Where are you off to now, and at whose call,
Poor naked little creature, stiff and pale,
You who were once so witty, life of the party?
My little soul, my wandering charm,
My body’s guest and friend:
Wherever are you off to now?
A bleak and naked end.
And I’ll not have those wonted jokes
You always used to lend.
[To his Soul]
where will you go now,
knackered and naked
unless to a sunless
Little soul, drifting, gentle,
my body’s guest and companion,
what places do you now go to live in,
without color, unyielding, naked,
never again to share our old jokes.
My sweet little soul,
now aimlessly fluttering … drifting …
former guest and consort of my failing corpse …
Where are we going?
Where do we wander—naked, pale and frail?
To some place devoid of jests, mirth, happiness?
Is the joke on us?
Michael R. Burch
to see you who were
part of my furniture,
turned out of your bolthole ––
Wee soul, my body’s darling guest
Are you about to flee the nest?
Where on earth now will you go,
Naked and trembling, to and fro,
To flit in sorrow through the night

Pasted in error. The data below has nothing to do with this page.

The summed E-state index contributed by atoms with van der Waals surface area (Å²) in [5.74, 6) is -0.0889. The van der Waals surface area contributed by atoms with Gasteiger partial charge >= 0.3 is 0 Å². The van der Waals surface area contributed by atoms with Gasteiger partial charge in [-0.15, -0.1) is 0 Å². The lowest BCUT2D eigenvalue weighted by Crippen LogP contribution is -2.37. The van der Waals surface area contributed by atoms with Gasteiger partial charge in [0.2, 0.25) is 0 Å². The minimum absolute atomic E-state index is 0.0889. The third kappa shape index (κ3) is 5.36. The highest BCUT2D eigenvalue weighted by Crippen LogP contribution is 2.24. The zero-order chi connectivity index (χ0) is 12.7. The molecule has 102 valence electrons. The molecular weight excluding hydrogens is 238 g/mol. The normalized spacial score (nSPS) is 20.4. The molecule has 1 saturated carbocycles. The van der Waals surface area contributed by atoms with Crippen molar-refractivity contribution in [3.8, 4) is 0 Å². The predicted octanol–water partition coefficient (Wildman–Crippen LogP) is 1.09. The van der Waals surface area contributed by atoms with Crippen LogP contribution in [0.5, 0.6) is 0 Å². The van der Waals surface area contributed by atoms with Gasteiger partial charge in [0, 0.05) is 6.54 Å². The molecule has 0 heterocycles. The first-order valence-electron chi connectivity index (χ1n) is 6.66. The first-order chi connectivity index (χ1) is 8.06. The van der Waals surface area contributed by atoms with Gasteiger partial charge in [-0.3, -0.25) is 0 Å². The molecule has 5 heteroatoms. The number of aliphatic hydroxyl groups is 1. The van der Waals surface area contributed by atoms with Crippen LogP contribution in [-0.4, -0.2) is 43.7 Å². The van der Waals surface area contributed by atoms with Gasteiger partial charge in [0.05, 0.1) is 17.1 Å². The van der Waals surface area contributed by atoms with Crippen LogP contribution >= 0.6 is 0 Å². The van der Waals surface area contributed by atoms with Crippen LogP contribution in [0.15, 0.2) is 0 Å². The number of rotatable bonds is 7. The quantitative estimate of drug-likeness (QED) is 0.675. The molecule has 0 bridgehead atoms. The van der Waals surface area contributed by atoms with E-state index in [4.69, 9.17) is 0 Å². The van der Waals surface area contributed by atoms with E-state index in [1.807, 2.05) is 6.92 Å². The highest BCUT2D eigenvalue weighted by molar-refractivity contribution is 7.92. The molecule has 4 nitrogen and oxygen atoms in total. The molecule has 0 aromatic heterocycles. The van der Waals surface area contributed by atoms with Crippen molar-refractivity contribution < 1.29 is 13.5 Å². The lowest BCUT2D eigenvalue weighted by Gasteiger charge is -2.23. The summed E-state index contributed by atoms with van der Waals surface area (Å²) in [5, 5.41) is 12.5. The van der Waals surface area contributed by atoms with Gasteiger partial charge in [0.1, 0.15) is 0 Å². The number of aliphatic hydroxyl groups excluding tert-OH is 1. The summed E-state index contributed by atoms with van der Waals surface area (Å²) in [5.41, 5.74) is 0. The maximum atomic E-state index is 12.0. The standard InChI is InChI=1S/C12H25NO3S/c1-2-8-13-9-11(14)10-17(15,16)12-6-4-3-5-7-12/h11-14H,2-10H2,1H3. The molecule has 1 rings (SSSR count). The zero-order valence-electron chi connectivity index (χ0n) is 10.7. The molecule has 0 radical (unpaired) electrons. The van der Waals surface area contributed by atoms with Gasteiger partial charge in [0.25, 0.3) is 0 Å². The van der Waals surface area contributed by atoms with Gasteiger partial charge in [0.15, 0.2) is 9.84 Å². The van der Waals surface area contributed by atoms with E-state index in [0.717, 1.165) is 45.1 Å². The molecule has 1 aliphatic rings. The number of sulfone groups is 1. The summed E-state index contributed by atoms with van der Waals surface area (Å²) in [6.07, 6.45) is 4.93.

With the sad swag of my delight.
My truant soul, adrift, alone,
Untethered from this mortal flesh,
Where will you find a new address
To take you in, naked and grave,
And all my shady jests suppress?
To His Soul
Old ghost, my one guest,
heckler, cajoler, soft-soaper
drifting like smoke down
the windowless corridor,
the jailer is shaking his keys out,
and you will soon depart for
lodgings that lack colour
and where no one will know
how to take your jokes.
Tom Clark’s blog on the poem with translations and comments
Translations, literal and free, of the poem
Seven Last Words of the Emperor Hadrian, a poem by David Malouf
Seven poems inspired by the poem in Jane Hirshfield’s Ledger (99-105)